Database: The Achievement Paradox
By Jim Hull
Over the past several decades, trillions of dollars have been invested to improve our public schools. Critics, however, claim that such investments have been for naught, that there is little evidence our public schools have made any significant improvements.
Many point to results from the National Assessment of Education Progress (NAEP) to show that our nation’s high school students are learning at about the same level now as high school students did nearly 40 years ago. A frequently cited example is that, since the mid-1970s, our nation’s 17-year-olds have only improved their performance by six points in math and by just two points in reading.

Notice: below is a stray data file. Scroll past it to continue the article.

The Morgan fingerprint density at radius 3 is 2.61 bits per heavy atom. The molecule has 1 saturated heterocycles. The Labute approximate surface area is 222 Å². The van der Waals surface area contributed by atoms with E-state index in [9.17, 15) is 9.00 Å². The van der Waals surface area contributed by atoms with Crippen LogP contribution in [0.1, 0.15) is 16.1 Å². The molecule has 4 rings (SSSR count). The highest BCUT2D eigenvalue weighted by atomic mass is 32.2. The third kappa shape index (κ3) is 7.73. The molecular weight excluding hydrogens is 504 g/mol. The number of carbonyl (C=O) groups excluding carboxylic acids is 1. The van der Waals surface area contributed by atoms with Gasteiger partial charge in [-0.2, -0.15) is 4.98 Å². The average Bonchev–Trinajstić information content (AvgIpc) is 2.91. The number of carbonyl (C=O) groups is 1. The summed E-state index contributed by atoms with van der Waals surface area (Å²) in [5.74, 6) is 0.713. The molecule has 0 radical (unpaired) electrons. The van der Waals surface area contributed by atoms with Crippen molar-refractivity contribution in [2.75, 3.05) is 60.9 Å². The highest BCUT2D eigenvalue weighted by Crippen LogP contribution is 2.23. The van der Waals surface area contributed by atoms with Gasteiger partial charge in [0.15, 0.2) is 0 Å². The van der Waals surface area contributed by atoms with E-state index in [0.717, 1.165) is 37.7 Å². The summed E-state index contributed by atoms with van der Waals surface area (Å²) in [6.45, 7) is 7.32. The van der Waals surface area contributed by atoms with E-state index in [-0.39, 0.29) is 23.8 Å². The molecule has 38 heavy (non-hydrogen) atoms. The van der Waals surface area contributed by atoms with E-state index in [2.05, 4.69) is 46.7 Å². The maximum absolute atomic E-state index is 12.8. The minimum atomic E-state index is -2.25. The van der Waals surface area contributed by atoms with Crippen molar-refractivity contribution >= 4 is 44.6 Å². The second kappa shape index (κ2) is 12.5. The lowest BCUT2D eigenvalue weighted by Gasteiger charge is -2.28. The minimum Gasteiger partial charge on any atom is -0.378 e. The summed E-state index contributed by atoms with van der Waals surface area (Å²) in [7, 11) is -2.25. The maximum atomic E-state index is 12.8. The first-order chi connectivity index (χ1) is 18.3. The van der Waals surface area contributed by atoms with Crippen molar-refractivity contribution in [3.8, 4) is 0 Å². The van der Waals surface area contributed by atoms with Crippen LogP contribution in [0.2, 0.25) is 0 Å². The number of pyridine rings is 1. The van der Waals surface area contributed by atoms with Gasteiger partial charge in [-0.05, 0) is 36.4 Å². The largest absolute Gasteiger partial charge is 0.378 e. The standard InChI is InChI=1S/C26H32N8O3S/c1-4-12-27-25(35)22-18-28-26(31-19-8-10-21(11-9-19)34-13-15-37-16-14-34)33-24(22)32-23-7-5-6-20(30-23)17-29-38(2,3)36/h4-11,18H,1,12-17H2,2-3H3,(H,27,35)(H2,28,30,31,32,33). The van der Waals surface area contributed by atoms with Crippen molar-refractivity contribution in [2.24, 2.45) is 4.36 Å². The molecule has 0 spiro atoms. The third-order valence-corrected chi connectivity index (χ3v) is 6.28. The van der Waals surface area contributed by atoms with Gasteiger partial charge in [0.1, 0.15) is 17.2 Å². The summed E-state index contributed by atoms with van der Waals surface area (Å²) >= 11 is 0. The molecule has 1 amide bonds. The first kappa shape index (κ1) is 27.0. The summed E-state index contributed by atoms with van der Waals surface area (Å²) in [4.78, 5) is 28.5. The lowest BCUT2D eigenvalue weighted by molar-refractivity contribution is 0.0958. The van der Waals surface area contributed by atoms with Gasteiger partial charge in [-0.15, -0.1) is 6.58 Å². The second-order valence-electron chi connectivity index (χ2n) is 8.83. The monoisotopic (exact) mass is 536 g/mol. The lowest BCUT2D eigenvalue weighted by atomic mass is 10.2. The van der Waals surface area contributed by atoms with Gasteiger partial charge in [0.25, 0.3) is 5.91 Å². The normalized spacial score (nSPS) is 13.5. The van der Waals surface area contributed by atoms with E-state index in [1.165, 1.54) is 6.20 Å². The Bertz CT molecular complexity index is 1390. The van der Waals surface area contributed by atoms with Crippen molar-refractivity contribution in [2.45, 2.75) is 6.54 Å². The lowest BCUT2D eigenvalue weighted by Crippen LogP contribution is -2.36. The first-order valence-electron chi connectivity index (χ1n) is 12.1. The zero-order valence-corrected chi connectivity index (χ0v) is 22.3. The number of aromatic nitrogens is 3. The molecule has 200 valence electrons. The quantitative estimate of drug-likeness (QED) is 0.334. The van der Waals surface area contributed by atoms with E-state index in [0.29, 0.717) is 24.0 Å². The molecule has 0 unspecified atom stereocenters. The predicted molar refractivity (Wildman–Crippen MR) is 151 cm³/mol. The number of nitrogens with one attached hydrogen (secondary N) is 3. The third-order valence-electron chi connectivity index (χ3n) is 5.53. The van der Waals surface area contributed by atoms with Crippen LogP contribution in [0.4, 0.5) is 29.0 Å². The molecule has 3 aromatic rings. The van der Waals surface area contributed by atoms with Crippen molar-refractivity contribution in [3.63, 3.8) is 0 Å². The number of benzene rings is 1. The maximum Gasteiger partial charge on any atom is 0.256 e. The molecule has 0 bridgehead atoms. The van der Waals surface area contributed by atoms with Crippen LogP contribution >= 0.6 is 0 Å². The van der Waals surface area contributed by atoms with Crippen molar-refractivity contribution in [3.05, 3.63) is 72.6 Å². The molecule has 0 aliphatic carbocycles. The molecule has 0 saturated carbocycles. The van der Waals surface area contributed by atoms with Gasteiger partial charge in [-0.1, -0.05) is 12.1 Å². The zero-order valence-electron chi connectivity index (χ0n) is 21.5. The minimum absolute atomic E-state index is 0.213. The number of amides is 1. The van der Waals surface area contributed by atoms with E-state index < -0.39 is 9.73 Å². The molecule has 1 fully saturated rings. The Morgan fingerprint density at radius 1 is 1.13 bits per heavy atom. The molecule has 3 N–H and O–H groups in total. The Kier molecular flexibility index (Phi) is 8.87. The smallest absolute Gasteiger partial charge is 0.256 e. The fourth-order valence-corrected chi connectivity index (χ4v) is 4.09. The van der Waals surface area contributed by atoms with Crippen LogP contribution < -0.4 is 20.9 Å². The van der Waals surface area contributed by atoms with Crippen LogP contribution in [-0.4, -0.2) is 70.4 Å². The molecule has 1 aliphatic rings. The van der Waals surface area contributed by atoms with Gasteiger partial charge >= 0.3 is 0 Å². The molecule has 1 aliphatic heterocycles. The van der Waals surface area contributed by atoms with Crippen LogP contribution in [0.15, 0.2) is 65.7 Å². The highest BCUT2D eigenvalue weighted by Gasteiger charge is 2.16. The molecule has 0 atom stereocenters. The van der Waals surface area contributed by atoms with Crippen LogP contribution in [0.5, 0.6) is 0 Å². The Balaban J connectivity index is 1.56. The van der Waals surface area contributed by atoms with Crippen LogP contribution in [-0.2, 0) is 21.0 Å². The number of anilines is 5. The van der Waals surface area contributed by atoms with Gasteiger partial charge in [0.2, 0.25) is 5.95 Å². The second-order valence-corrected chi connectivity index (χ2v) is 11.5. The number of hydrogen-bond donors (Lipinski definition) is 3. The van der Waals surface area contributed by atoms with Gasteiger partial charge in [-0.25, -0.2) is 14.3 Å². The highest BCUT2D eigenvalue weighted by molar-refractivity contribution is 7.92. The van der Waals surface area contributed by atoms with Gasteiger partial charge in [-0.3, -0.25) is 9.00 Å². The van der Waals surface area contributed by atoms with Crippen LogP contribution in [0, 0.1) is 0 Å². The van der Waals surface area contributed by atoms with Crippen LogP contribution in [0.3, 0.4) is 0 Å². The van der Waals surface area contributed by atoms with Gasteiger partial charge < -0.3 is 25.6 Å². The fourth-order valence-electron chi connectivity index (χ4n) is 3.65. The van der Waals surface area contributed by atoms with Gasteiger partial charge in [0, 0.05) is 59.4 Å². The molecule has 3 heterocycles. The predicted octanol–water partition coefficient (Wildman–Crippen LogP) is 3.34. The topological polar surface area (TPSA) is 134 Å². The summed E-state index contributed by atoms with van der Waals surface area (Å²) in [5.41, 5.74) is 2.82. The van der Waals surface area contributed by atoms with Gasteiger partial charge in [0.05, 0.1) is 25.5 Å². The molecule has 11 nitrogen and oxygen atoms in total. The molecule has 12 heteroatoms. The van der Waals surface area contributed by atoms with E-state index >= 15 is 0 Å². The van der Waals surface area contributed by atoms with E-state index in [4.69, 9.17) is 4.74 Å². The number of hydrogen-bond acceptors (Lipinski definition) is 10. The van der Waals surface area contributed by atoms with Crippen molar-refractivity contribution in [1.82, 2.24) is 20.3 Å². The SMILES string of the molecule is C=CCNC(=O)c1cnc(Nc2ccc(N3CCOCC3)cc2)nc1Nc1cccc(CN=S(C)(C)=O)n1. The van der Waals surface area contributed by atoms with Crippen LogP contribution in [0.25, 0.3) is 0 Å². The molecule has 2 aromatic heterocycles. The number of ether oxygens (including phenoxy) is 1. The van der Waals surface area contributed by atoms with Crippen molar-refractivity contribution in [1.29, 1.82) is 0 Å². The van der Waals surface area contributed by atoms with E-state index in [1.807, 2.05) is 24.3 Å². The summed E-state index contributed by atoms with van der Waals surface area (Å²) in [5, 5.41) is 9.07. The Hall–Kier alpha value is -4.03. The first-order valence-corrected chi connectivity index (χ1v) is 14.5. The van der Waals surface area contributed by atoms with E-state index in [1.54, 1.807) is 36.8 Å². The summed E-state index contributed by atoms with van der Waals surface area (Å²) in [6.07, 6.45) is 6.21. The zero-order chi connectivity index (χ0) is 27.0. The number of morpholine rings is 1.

When you consider that a good rule of thumb in NAEP is that every 10 points equates to roughly a year’s worth of learning, these results could show our current students are leaving high school only slightly more knowledgeable than high school students 40 years ago.
But do these scores tell the full story?
Numbers don’t lie, but they don’t always tell the whole truth. So let’s take a deeper look into the NAEP data as well as at other student outcomes over the past four decades to determine if critics are right that our schools have failed to improve after nearly 40 years.
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